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Embraer EMB-110 Bandeirante

Old 11th May 2010, 08:14
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Embraer EMB-110 Bandeirante

The mini-airliner from South America, introduced into Australia by the late Jack Masling in the late 1970's as step up for from the Piper Chieftains, Beechcraft Queenairs and Cessna 402's for the local Reg 203 operaters.
Initially they could be operated single pilot but that changed in 1983, with the introduction of two crews for any aircraft on RPT that carried over nine passengers

Aided by cheap Brasilian government finance and deferred payments the Bandit soon proved popular with the local operaters.

Form some operaters the Bandit was a licence to print money by the truck load, and for others it was a quick way to financial ruin.

Over the years the Bandit has been operated by, Airnorth, Airlines of South Australia, Air Tasmania, Airlines of Tasmania, Ausair, Eastern Airlines, Flight West, Hazelton's, King Island Airlines, Lincoln Airlines, Lloyd Aviation, Murray Valley Airlines, Skywest, Sunshine Express, Sunsate, Talair and Transtate, to name a few.

For a lot of us it was our first turbine endorsement and the first time into a multi-crew aircraft. Off to ground school for a few days to learn about those very, very tricky turbine engines, nicad batteries, ITT and N1 gauges, prop governors, fire detection and extinguishers, fuel system and then the engineering exam. Once that was passed out to the aeroplane for the endorsement, and into the world of checklists, standard operating procedures, and getting used to flying from the left hand seat and figuring out how that HSI, RMI and Flight Director all worked. Then go flying and get used to the big beast, out to company designated training area for stalls, steep turns, assymetric flight, inflight shutdowns and relights, back to aerodrome for assymetric circuits, rejected take-offs, then a NDB and a VOR approach and finally back for a few night circuits and then we call it a day. Paperwork signed off for the endorsement and then the line flying starts next afternoon on the unsuspecting passengers.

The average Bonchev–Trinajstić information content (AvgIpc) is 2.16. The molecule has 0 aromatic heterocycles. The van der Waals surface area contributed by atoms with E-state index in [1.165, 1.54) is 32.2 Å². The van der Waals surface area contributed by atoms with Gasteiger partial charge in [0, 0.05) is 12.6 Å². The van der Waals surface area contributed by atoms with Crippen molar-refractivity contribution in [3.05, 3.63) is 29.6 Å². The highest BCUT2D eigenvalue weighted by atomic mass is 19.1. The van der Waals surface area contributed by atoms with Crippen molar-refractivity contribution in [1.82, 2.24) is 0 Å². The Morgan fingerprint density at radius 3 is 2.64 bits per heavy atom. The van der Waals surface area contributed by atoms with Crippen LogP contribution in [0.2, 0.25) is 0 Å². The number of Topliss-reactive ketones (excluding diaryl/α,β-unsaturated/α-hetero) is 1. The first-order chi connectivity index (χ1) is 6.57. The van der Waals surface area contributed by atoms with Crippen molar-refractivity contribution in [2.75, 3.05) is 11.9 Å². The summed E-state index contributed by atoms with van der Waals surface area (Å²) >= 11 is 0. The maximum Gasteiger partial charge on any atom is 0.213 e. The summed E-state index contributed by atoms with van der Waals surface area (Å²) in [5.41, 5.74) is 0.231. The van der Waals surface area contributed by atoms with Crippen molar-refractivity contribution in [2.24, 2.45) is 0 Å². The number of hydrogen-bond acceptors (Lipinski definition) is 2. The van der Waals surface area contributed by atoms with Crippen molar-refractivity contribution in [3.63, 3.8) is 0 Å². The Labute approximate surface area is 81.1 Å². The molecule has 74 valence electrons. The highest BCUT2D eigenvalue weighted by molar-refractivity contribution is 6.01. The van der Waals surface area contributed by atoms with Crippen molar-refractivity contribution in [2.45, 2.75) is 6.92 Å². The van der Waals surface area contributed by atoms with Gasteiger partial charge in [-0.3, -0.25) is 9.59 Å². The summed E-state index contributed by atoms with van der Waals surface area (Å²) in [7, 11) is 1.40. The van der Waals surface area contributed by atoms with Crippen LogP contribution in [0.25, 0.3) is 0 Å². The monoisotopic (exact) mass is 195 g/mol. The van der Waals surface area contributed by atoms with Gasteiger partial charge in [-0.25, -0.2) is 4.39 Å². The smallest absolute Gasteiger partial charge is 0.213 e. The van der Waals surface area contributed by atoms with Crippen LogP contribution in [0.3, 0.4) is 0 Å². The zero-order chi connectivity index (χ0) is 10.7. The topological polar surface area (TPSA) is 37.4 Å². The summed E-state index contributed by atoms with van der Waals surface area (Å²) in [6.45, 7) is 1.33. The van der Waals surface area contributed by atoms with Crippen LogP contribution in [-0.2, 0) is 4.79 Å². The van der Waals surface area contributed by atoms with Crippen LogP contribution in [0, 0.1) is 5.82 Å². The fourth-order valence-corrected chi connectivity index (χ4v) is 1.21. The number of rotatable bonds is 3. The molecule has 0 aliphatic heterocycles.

Must be a few stories out in PPRuNe land about the Bandeirante.

Last edited by Stationair8; 11th May 2010 at 09:53.
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Old 11th May 2010, 09:18
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Ahh the Randy Banty! Don't forget were the weapon of choice for a number of operators in NZ too, with Eagle, Rex, trans-global/City jet!

Solid wee machine just needed 'bout 100SHP extra per side for hot days at places like Taupo.

Had a convenient strorm window on the left side that could be opened in flight for sucking out stow away insects and bad smells!
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Old 11th May 2010, 11:46
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You can add Pagas, Advance and Davey's to the list of operators as well.